Editor’s note: This article is published in advance of the Association for Corporate Growth San Diego’s Nov. 15 “Biotech: Restarting the Engine” event.
Biotechnology has changed over the past 20 years. In the past, large pharma was sustained by its own pipeline, and research was done in-house. The internal thinking was that large pharma knew more than the biotech upstarts.
As related to development of a new drug, this was in large true. However, the innovation from within large pharma was often stifled by conservative, conventional ways of doing things. Much of this industry’s growth over the last 20 years came from merger and acquisition activity. Pfizer in particular went the merger and acquisition route, buying other pharma companies to fill their pipeline. The market machine within the drug conglomerate was second to none in promoting new products, and they drove the company at the expense of the R&D department, which, with so many mergers and subsequent layoffs, could not bring focus to the pipeline in a self-sustaining way.
But times are changing. After October 2008, when the world company economy collapsed, the venture capital funds that initiated and supported new and existing biotechnologies companies dried up. The industry went through a re-evaluation of biotech company projects, cutting those with the highest risk. The VCs supported the existing companies so as not to lose their investment, but they have been slow to support new ventures.
Additionally, recent federal legislation will change the playing field with caps on drugs, extra taxes and a shorter limit on drug exclusivity. The number of new blockbuster targets is also lower. Pharma companies who in the past have relied on billion dollar products are now entertaining more modest sized markets. The second paradigm shift is the move away from the small molecule market into the biologics or large molecule. The reason for this shift is multiple:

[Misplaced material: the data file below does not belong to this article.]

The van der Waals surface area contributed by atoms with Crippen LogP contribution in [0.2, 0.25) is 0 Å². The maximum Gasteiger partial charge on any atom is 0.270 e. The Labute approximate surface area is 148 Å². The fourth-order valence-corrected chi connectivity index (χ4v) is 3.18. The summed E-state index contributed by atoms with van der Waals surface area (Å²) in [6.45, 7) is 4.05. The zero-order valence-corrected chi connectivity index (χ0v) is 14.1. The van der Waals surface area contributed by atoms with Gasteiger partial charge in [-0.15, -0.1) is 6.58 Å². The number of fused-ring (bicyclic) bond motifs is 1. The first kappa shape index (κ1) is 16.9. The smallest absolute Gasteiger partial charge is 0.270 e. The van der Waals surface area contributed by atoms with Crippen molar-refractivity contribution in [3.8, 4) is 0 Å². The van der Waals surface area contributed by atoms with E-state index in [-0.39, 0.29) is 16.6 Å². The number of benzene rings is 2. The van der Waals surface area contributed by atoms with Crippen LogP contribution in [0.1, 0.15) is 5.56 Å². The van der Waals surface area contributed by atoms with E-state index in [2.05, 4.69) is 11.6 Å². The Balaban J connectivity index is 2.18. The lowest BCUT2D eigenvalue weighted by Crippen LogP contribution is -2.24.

1. The complexity of the large molecule is difficult to reproduce, and the process defines the drug as well as the physical and therapeutic characteristics.
2. Small molecules once off patent lose approximately 90 percent market share in the first year they lose patent protection, whereas branded biologics may continue to hold market share and price after follow-on biologics are introduced to the market.
It is clear that the system is not working to generate the innovation and the funding of it as it once was. The problem is complex and will require not finger-pointing, but a meeting of all parties to air their concerns and from that discussion create a new process that will lead to the generation of innovative new drugs, devices and therapies. This is a critical meeting for the biotech industries not only in California but also for the entire U.S. medical industry.
Register is principal of Register Consulting and program chair of the ACG San Diego Nov. 15 event. He can be reached at email@example.com.